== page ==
While polls always showed that the NUPES would fail to win a majority, Mélenchon claimed that his parliamentary actions would stop Macron’s cuts and impose a more progressive government.
The hung parliament reveals the rapid escalation of political tensions in France and internationally. It portends a protracted crisis, as Macron scrambles to rally support for his legislative agenda, perhaps from either LR or Mélenchon’s NUPES. At the same time, the ruling class is channeling enormous efforts and resources behind neo-fascists and allied elements of the officer corps who have called for the deployment of the army in France to carry out domestic repression.
Le Pen hailed her RN’s parliamentary group, noting that it is “by far the largest in the history of our political tendency. … The people has decided to send a very powerful parliamentary group of deputies from the National Rally to the Assembly.” She declared forthrightly that she plans to take power after Macron’s term is over.
Calling the newly-elected RN deputies the “vanguard of the new political elite that will take power when the Macron adventure ends,” she said: “We have attained the three objectives we set ourselves. These were: making Emmanuel Macron a minority president; … seeking to carry out the necessary political recomposition; … and building a viable opposition group to both the deconstructionists from above, the Macronists, and the deconstructionists from below, the anti-Republican far left.”
The hung parliament, the collapse of Macron’s party and the rapid growth of both the far right and of Mélenchon’s party are so many warnings that irreconcilable political and class conflicts are mounting in France and across Europe.
France and the entire NATO alliance are recklessly waging war with Russia in Ukraine, and Macron has called to issue requisitions to French industry and impose a “war economy” on the workers. At the same time, the explosive growth of inflation is provoking an upsurge of class struggles across the region. There have been nationwide public sector strikes in Tunisia and Italy, there will be similar national strikes in Morocco and Belgium today, and airports are on strike across Europe. In France, truckers and public transport workers are preparing a wave of strikes over the next two weeks.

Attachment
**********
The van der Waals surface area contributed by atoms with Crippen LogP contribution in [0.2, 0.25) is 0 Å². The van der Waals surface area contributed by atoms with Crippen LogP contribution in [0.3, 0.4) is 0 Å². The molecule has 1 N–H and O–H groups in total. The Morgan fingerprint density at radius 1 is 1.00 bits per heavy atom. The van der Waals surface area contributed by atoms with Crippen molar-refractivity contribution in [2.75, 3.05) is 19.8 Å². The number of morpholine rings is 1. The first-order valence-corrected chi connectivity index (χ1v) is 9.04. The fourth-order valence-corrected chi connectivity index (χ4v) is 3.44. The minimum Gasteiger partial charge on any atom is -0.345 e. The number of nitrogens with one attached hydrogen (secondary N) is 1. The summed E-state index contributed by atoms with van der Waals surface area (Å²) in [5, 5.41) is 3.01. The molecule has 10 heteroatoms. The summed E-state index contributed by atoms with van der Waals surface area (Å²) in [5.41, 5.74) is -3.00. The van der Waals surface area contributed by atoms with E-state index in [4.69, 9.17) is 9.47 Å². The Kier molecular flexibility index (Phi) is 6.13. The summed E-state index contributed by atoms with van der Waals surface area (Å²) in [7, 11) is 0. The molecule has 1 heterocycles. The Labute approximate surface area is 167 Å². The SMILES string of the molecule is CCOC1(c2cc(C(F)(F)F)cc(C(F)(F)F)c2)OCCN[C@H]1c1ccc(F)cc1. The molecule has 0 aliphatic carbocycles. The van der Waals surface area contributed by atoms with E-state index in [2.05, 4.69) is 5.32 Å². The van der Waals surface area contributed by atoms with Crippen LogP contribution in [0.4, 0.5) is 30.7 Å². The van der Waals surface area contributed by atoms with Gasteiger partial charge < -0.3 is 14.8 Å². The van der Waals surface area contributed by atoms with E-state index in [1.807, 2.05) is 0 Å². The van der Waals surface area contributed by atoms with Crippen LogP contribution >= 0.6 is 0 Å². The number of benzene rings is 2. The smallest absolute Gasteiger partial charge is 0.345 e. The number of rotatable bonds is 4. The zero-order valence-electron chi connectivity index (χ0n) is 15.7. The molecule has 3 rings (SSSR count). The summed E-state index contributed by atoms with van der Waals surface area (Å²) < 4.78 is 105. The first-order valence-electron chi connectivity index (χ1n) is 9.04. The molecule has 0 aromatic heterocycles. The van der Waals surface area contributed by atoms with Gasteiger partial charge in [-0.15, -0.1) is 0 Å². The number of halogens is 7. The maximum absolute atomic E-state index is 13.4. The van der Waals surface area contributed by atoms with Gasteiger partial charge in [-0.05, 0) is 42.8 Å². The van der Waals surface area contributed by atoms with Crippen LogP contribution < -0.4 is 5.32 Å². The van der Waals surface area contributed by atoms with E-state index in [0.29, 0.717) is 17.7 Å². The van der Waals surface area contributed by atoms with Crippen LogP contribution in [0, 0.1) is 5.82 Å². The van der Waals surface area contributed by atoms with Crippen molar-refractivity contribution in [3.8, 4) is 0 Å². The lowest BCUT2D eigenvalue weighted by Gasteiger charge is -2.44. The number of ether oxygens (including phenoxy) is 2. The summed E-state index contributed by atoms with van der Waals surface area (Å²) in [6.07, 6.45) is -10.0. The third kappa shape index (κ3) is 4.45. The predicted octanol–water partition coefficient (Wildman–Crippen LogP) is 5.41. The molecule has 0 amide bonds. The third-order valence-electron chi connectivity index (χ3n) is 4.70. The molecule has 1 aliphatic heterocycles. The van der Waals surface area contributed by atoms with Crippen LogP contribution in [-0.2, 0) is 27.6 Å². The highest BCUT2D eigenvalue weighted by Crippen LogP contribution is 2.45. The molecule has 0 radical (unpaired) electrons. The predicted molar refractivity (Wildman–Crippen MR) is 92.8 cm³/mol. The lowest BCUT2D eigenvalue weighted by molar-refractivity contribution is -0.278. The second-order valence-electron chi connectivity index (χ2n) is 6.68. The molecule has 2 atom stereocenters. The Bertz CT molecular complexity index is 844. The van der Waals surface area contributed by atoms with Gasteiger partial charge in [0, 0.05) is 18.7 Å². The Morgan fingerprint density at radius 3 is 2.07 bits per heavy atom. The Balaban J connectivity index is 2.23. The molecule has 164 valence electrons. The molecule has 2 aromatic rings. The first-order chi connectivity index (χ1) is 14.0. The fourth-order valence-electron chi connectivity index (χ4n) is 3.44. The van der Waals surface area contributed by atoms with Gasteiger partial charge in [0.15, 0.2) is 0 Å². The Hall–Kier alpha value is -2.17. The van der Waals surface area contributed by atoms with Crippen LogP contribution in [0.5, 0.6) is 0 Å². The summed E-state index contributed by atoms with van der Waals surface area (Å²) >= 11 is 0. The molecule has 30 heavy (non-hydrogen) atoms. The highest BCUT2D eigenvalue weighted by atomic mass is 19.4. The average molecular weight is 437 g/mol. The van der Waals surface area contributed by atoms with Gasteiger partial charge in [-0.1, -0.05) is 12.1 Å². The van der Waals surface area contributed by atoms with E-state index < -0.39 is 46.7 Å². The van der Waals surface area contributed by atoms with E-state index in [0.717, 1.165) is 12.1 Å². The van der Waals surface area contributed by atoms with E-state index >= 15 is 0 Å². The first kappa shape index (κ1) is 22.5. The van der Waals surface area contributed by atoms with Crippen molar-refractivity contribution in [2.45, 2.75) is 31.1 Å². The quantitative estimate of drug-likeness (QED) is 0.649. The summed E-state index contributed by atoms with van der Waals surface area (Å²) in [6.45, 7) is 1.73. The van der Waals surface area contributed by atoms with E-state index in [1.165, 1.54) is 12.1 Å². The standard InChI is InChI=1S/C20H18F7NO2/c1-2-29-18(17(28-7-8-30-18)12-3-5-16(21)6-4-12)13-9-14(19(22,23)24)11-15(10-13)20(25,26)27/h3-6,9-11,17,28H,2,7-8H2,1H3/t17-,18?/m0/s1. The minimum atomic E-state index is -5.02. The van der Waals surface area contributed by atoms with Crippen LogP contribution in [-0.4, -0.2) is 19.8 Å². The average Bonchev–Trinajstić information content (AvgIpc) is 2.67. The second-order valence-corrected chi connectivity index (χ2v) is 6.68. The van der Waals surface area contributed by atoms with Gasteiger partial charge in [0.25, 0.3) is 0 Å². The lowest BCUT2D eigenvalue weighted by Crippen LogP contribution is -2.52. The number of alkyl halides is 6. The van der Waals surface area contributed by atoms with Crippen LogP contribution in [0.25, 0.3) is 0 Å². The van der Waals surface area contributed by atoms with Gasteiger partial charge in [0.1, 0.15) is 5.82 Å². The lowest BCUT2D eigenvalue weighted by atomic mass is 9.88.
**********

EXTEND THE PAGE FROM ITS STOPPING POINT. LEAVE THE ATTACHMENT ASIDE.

Mélenchon’s failure to call substantial protests or become prime minister, as he had claimed he would, must be taken as a warning. Amid an explosive upsurge of the class struggle in France and across Europe, the ruling class is responding by putting forward law-and-order figures like Macron and supporters of far-right repression like Le Pen. Mélenchon himself, who has remained virtually silent on the coup threats from General Pierre de Villiers and his entourage, has outlined no clear perspective to mobilize a struggle against them.
Instead, when Macron traveled to Kiev to pledge Ukraine military assistance and put France in a “war economy” to prosecute war with Russia, Mélenchon supported him. Mélenchon told France Bleu radio: “I want to first of all echo [Macron’s] message of solidarity with Ukraine. I did this during the entire presidential campaign, I think it is good for the president to recall what side the French people are on—all of them, without exception.” This capitulation to Macron’s arguments for imperialist war sets the stage for capitulation to Macron all down the line.
The solution to the mounting crisis of capitalism will not be found in the French parliament, or in the manoeuvres of Mélenchon and the French union bureaucracy, but in the global class struggle. A powerful and growing movement of strikes is opposing mass impoverishment via inflation and the mounting danger of all-out war between the major nuclear powers.
The way forward is to clarify within this developing movement the necessity of the international unification of the working class in a movement opposing imperialist war and fighting for a socialist transfer of state power to the working class.